Elsewhere she turns her attention to race + gender, arguing “the playwright Tanika Gupta, who has been producing exemplary work for years, is still not a household name. It is men who are being promoted.” Leaving aside the question of whether Sugar Mummies was really exemplary, I would suggest that Tanika Gupta is pretty much as much a household name as Roy Williams or Kwame Kwei-Armah. Or indeed David Eldridge, David Harrower, Marie Jones or Charlotte Jones. That is to say, well enough known in households where the names of reasonably successful modern playwrights are known at all. Bidisha is kidding herself if she thinks that even Sarah Kane or Mark Ravenhill will mean much to the disinterested user of the Clapham omnibus.

I’m not going to begin to open that can of worms that is: “the plays go on, but nobody heeds their message”. We’ve already established that Bidisha appears to have a somewhat oblique understanding of what theatre is/is for/does, so it seems foolish to waste time going over old ground regarding plays with “messages”, one of which, to its credit, Joe Guy isn’t, really.

Perhaps the oddest thing about the article, though, is the way that having opened by claiming that “whites” group “blacks” together, Bidisha then goes on to discuss "black" writing in much the same way. More worryingly, she appears to imply that writers of Caribbean/African/Indian/whereveran origin/ancestry are the only ones who should be tackling plays about their communities. What is interesting is that while I don’t think many liberal-minded people would mind if Roy Williams wrote a play with a largely white cast – hell, Sing Yer Heart Out... is precisely that – I suspect the same people would be much less interested in a white writer creating a play with mostly black characters. Indeed, after my Guardian blog on this subject, I got an email from a (white) writer friend who said: “I recently suggested [details cut to preserve anonymity] to [...] who are interested in commissioning me. [...] was great, ripe for dramatisation, and something I think I could write well. Only the story was about [...] black men. And that was the reason I was given for why the theatre didn’t feel it would be right to commission me. Not, 'We don't like the idea' or 'you're not good enough' but because I am white and middle class. Ironically, they then asked to commission [a black writer] for the same idea.” On the other hand, Stephen Jeffreys gained a great deal of praise for his play about American racial segregation and the blues I Just Dropped By to See the Man, which had a mostly black (sincere apologies to anyone genuinely offended by that generalisation) cast. Here’s hoping the attitude that informed the latter decision will ultimately prevail.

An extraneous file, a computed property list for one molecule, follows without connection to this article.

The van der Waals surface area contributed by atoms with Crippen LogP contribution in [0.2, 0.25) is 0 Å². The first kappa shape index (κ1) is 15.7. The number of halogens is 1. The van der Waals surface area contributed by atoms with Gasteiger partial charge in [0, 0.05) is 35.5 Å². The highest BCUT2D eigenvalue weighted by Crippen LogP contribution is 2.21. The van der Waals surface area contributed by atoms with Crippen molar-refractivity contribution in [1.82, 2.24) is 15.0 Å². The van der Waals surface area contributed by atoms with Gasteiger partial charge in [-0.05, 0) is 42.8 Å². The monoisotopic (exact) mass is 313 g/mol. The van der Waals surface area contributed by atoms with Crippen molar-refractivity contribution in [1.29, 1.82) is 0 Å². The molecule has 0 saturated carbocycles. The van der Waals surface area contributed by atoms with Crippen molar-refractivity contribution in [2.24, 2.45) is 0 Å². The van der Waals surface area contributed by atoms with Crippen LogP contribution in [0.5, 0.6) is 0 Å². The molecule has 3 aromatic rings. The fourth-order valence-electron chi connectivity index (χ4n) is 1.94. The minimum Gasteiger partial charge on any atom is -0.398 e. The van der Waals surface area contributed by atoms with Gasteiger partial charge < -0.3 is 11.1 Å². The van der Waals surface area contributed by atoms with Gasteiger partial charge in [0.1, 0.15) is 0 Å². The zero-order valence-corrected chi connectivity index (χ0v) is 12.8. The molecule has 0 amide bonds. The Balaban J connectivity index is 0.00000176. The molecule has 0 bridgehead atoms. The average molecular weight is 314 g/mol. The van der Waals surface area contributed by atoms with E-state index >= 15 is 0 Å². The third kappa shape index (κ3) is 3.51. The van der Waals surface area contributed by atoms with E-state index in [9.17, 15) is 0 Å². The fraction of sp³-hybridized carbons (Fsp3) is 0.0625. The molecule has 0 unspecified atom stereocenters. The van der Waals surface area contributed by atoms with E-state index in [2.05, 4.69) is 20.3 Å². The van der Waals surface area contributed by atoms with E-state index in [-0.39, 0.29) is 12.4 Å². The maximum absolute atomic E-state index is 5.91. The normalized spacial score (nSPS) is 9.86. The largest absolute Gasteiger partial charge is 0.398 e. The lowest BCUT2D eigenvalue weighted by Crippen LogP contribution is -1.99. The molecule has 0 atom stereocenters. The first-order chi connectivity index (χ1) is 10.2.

Writers need to be freed from precisely the sort of identity politics Bidisha promotes in order to be able to write about whatever they like. As Roy Williams does. Sure, if he’s interested by an issue concerning identity then he should make a play about it. There is also the ongoing concern to do with the form that such plays can take. As critic Carole Woddis noted in a comment to my piece: “The ‘80s and ‘90s saw a flowering of greater stylistic experimentation, Winsome Pinnock for one. Edgar White and Derek Walcott were just two earlier pre-eminent Caribbean writers whose styles embraced a whole range of embroideries - ritual, fantasy, dream - to explore various themes to do with ‘the mother country’.” It is vital that the doors to these options remain open. It is hard to imagine them doing so if: “The establishment must get behind those dramatists... whose vision of society is the most penetrating and whose wisdom may save it.”

Wouldn’t it be better if “the establishment”(!) just got behind those who wrote the best plays? Or indeed those who co-create the best works-for-theatre using non-traditional or experimental models of theatre-making?

* Edit: originally Jordan. See third comment.

Thursday 1 November 2007

The shock of the "slightly established"